I don't think that people are looking to now spend less money. I think we as a company, we're looking to spend less money, and that's where we make our changes to our menus. We still have a lot of restaurants that are closed that have inventories that are sitting around, and we need to move through those inventories. That's been the main focus on redeveloping menus- trimming down and keeping the things that sell. And then at the same time, using the product that we already have, rather than going out and trying to reorder more. There's no reason to spend more money, when we didn't make money for three months.

Bar & Restaurant

You all have invested in launching cocktail kits too. Really cool looking kits from Frosé, Aperol Spritz, and meals. It looks like you are also doing margarita pouches so it appears you all are investing money in new packaging and marketing. How has this been working and have you seen an uptick in sales?

Maurice DiMarino:

Right now we just try to figure out what are those little extra things we can do to make a little extra income. But to me, the cocktail kits are not about making extra income. To me, it's about staying connected with our guests, give them an experience that they normally would not be able to get, outside of the restaurant. That's the main focus on those kits. They've been popular, really popular where we've had them. They're nice boxes that we fill with swag that are donated from our vendors. So when you're buying, say, your meal kit, you're getting the copper mugs, you're getting the bitters, you're getting the fruit, the mints. You're getting the whole package there. And you're getting a full bottle of vodka.


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We didn't go the route of doing the 50 MLs and repackaging because the moment we get to repackage it, then it has to be sold with food. We wanted to be able to sell these straight out the door. So what we've done, is given guests a deal. You know? Some packages might have two bottles, with booze in them at $59 or $49.95. But the goal though, is really just to get people talking and sharing with social media, and that sort of digital engagement. That's all really what it's about. It's keeping our guests engaged.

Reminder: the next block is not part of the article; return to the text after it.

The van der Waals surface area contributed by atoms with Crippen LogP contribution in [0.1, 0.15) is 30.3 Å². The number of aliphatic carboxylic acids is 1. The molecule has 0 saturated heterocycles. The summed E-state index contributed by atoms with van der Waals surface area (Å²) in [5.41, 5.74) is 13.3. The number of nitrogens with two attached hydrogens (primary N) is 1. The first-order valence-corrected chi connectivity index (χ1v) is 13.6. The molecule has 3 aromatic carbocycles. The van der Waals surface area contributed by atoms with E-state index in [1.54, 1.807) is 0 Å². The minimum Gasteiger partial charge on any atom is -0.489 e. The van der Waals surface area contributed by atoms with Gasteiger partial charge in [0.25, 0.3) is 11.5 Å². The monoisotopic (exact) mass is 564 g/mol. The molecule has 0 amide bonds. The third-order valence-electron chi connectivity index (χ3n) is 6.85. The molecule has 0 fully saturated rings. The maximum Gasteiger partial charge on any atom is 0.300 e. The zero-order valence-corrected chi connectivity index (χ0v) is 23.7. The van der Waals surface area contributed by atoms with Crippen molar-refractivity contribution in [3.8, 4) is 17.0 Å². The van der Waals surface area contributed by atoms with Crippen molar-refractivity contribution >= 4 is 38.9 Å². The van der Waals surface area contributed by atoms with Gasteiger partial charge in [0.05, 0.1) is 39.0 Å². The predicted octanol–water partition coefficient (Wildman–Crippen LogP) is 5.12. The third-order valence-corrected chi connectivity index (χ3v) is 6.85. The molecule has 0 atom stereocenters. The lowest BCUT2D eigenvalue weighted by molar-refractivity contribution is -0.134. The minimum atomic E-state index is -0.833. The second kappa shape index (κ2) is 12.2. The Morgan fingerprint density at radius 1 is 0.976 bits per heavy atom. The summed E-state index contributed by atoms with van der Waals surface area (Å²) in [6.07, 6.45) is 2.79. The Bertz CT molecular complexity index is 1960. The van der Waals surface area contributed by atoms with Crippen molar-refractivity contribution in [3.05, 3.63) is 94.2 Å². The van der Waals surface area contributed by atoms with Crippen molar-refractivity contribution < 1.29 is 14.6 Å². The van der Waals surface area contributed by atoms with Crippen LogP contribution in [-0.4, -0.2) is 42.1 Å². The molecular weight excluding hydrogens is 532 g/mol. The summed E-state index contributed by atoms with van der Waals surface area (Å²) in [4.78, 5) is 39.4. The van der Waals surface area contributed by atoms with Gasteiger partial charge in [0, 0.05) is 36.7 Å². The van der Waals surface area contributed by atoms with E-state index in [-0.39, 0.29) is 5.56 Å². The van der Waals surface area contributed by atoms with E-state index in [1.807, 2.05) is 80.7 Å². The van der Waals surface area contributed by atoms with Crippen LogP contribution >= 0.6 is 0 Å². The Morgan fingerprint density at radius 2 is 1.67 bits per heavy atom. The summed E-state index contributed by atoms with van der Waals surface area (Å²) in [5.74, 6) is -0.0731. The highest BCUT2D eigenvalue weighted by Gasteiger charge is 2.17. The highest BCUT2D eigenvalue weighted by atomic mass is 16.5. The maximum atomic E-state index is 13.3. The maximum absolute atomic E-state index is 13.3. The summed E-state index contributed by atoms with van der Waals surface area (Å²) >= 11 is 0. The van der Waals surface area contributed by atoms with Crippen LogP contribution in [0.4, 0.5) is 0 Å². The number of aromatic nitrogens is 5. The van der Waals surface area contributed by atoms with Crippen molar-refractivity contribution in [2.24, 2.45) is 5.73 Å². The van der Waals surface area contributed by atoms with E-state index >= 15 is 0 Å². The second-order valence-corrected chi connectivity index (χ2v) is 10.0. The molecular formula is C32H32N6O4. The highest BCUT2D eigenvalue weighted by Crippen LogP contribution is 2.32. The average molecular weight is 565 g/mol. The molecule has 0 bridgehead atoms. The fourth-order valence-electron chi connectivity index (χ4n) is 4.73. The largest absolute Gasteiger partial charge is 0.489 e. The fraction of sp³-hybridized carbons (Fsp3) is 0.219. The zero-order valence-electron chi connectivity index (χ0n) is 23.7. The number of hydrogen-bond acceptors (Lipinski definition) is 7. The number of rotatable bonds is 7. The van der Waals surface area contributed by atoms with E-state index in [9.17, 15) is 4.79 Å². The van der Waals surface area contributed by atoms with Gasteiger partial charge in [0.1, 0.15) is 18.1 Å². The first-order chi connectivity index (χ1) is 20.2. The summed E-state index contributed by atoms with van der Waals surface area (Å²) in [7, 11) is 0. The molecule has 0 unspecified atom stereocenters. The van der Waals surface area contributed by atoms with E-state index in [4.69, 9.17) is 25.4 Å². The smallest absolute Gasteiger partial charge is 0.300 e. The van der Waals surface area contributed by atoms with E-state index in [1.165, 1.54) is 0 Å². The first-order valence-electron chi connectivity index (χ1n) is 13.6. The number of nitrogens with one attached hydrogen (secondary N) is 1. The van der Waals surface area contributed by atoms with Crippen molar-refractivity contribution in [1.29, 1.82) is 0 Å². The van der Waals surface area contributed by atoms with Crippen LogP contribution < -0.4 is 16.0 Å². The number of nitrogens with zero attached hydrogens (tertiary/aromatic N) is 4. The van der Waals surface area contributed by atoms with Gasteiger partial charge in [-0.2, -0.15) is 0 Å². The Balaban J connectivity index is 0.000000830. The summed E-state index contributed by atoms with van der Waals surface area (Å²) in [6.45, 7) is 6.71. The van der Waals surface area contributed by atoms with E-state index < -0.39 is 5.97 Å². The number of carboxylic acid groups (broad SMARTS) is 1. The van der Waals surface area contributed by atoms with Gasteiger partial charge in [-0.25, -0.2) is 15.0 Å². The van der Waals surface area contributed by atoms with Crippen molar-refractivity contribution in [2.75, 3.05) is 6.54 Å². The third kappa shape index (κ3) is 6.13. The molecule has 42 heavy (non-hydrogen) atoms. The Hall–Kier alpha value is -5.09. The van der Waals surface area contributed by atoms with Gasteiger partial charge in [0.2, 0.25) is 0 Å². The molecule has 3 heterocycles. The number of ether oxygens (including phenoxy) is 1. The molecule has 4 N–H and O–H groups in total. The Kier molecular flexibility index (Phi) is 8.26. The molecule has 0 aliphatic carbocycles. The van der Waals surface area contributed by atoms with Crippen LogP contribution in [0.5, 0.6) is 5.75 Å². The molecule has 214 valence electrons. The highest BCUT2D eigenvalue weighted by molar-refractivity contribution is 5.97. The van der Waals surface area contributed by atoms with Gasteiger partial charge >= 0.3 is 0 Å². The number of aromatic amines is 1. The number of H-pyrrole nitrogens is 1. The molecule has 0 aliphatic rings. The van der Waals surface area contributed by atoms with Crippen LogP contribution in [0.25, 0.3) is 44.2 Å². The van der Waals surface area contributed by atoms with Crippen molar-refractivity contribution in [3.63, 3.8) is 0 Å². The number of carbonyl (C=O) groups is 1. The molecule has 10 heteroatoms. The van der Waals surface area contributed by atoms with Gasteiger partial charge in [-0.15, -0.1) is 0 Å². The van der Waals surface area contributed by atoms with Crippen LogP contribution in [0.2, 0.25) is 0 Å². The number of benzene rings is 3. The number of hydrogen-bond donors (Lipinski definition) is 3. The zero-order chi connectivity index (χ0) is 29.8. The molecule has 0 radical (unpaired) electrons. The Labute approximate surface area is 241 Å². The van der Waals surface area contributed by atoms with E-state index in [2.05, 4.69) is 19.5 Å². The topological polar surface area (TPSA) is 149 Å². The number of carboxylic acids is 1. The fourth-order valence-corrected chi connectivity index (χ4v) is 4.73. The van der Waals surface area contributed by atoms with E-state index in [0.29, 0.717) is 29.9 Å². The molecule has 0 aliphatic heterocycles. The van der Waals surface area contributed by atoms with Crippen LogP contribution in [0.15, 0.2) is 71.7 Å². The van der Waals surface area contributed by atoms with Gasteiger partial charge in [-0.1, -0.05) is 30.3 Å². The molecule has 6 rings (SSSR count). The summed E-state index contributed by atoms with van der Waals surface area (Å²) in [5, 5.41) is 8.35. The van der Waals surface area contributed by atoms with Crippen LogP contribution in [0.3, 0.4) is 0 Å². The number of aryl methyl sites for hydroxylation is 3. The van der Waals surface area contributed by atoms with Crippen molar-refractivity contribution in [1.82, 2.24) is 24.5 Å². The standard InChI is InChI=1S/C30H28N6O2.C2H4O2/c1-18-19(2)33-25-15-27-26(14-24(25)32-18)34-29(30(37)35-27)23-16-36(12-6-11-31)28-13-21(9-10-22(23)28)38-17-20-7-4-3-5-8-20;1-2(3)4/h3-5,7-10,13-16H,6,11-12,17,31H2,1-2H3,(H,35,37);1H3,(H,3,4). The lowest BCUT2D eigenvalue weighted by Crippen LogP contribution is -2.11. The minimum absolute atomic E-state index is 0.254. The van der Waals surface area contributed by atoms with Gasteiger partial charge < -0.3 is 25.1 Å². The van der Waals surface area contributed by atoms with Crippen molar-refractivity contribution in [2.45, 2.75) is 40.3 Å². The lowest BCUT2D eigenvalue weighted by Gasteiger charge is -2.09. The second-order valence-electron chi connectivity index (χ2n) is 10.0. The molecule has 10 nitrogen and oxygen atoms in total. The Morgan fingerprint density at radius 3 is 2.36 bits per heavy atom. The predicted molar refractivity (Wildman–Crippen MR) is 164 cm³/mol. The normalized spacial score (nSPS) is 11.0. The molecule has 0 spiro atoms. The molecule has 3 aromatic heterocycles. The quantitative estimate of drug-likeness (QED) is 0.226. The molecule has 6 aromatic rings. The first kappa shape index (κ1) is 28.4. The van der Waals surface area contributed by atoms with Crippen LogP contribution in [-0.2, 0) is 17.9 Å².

Bar & Restaurant:

They definitely look like they're social media worthy, and I can see them generating a ton of buzz online! Speaking of switching to digital, what have you all done in terms of investing in cashless transactions, or digital menus, or any other ways for people to touch less stuff. What are the technology updates you may have made or invested heavier into?

Maurice DiMarino:

Well, I don't know if we've invested heavily into things. We have been working with some projects. We have been doing the pay and go systems. We've been working with other initiatives as trials in a few restaurants to see how that goes and work through any glitches as there always are. Overall, I think they're fine as we still have the availability to use regular credit cards at the same time. Since a lot of guests don't really understand how [e-payments] works, I would say we're probably about around 25-30% of guests that would know how to use it properly.

I think the whole touchless and sanitizing thing has evolved over the last few months, where when we first closed down, it was a major focus. And now as more and more information on COVID comes out that it's more of an airborne disease, and people are more likely to catch it from talking to each other, or from close contact, rather than from surfaces and stuff, I think that a lot of people aren't so concerned about that anymore. This doesn’t change our main focus of sanitation. We're constantly sanitizing. We invested in those blue towels, where they live in your sanitizer and you just wipe the bars down, and keep it sanitized the entire time. There are things that we're doing all the time, but as far as for payment systems, we're just playing with it right now, we haven't really gone full board all the way through with it yet.

Bar & Restaurant:

That makes sense. You're a sommelier, you're a cicerone, you have advanced training in tequila, and you also teach at San Diego State. You mentioned being focused on your customers, but how are you dealing with the employee side of keeping them engaged? A few months ago at your height, I believe you had somewhere around 2,000 employees, and a lot of them might still be laid off. Are you all focusing on additional training when they're coming back or do you have programs in place to keep the ones at home engaged as well?